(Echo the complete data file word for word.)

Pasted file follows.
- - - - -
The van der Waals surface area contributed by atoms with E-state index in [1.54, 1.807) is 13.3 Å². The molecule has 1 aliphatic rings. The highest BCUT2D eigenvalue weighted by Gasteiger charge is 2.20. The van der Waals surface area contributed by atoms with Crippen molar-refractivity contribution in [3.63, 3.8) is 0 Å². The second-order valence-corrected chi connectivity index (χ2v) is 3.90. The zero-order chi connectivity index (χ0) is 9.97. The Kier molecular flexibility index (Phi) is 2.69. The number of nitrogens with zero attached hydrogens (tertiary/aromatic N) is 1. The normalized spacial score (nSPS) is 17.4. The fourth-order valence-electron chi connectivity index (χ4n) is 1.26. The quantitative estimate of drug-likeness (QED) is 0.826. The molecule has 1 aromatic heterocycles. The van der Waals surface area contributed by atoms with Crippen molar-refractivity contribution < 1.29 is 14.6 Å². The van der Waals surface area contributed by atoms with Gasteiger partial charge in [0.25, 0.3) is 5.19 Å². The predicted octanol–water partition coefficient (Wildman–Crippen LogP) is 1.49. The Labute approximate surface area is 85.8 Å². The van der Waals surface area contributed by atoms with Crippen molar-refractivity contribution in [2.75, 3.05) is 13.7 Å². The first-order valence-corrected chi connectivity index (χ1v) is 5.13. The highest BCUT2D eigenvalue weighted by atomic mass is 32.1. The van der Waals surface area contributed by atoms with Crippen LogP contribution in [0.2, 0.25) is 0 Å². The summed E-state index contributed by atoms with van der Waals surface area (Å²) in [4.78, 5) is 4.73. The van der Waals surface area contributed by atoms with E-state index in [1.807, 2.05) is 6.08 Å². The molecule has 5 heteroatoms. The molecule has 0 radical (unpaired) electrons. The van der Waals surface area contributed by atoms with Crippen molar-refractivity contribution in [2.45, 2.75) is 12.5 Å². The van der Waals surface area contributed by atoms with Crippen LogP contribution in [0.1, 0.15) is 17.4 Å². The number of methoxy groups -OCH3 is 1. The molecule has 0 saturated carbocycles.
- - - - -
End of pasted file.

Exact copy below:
The van der Waals surface area contributed by atoms with E-state index in [1.54, 1.807) is 13.3 Å². The molecule has 1 aliphatic rings. The highest BCUT2D eigenvalue weighted by Gasteiger charge is 2.20. The van der Waals surface area contributed by atoms with Crippen molar-refractivity contribution in [3.63, 3.8) is 0 Å². The second-order valence-corrected chi connectivity index (χ2v) is 3.90. The zero-order chi connectivity index (χ0) is 9.97. The Kier molecular flexibility index (Phi) is 2.69. The number of nitrogens with zero attached hydrogens (tertiary/aromatic N) is 1. The normalized spacial score (nSPS) is 17.4. The fourth-order valence-electron chi connectivity index (χ4n) is 1.26. The quantitative estimate of drug-likeness (QED) is 0.826. The molecule has 1 aromatic heterocycles. The van der Waals surface area contributed by atoms with Crippen molar-refractivity contribution < 1.29 is 14.6 Å². The van der Waals surface area contributed by atoms with Gasteiger partial charge in [0.25, 0.3) is 5.19 Å². The predicted octanol–water partition coefficient (Wildman–Crippen LogP) is 1.49. The Labute approximate surface area is 85.8 Å². The van der Waals surface area contributed by atoms with Crippen molar-refractivity contribution in [2.75, 3.05) is 13.7 Å². The first-order valence-corrected chi connectivity index (χ1v) is 5.13. The highest BCUT2D eigenvalue weighted by atomic mass is 32.1. The van der Waals surface area contributed by atoms with Crippen LogP contribution in [0.2, 0.25) is 0 Å². The summed E-state index contributed by atoms with van der Waals surface area (Å²) in [4.78, 5) is 4.73. The van der Waals surface area contributed by atoms with E-state index in [1.807, 2.05) is 6.08 Å². The molecule has 5 heteroatoms. The molecule has 0 radical (unpaired) electrons. The van der Waals surface area contributed by atoms with Crippen molar-refractivity contribution in [2.45, 2.75) is 12.5 Å². The van der Waals surface area contributed by atoms with Crippen LogP contribution in [0.1, 0.15) is 17.4 Å². The number of methoxy groups -OCH3 is 1. The molecule has 0 saturated carbocycles.